The book’s subtitle is memoirs of a distinctly average human being. I am pleased to report that the memoir itself is slightly above average. The book shows in detail how hard it was for him to make it as a stand up. From humble beginnings to Maths teacher and finally a comedian. He also mentions what actually causes his right eyelid to be “lazy” or droopy: an infection as a child. He admits there’s no actual deviation there. He mentions, how he is often critiqued about talking about race too much. He responds on two counts. First, it’s up to him what he talks about, and given he is Asian, he’s hardly going to talk about being white is he? Two, if what he talked about wasn’t funny market forces would put him out of business.
My boss was shouting about how he had let down the school, his parents, himself … It was all very standard except that the boy, apart from looking sorry for himself, kept farting loudly every thirty seconds or so. What confused things further was that the lad kept apologizing, but I couldn’t figure out whether it was for what he had done or for the farts. My uncertainty was settled when my boss said, ‘Now go to bed or the toilet, or whatever the hell you have to do!’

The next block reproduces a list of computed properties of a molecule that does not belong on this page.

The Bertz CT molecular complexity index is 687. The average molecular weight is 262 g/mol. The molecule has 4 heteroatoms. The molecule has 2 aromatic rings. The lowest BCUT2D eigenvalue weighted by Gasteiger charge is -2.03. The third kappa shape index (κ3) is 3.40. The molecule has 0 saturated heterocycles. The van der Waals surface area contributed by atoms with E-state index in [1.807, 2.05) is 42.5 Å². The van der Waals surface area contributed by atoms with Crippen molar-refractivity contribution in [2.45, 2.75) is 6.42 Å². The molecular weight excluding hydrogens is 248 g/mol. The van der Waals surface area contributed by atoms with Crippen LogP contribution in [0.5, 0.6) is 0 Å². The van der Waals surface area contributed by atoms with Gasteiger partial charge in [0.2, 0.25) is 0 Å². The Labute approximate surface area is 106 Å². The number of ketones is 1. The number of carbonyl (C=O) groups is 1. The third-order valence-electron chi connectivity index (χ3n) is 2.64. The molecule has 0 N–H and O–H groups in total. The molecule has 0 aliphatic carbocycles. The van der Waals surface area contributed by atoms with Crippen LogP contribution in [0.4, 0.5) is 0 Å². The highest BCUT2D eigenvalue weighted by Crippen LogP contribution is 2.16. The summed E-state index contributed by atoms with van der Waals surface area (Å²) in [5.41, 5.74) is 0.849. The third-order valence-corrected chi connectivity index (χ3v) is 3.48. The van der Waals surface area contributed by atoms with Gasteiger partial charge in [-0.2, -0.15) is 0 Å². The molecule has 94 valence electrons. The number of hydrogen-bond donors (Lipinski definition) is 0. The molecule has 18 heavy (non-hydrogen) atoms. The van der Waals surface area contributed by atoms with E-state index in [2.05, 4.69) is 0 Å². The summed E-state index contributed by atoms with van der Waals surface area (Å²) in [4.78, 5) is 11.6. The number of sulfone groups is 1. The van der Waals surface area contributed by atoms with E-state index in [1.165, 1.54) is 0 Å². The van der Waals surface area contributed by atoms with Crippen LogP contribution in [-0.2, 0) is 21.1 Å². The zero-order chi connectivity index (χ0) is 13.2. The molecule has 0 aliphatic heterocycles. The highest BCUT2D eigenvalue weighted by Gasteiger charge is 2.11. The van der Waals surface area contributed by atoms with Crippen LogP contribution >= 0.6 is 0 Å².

‘Can somebody explain to me why somebody as unfunny as @RomeshRanga keeps managing to get on TV?’ And then I feel the warm glow of knowing that my very existence is making that person angry. The rage might even shorten their life. I feel so fortunate.
Have you watched any Eddie Murphy recently? It’s still amazing if you’re a fan of homophobia.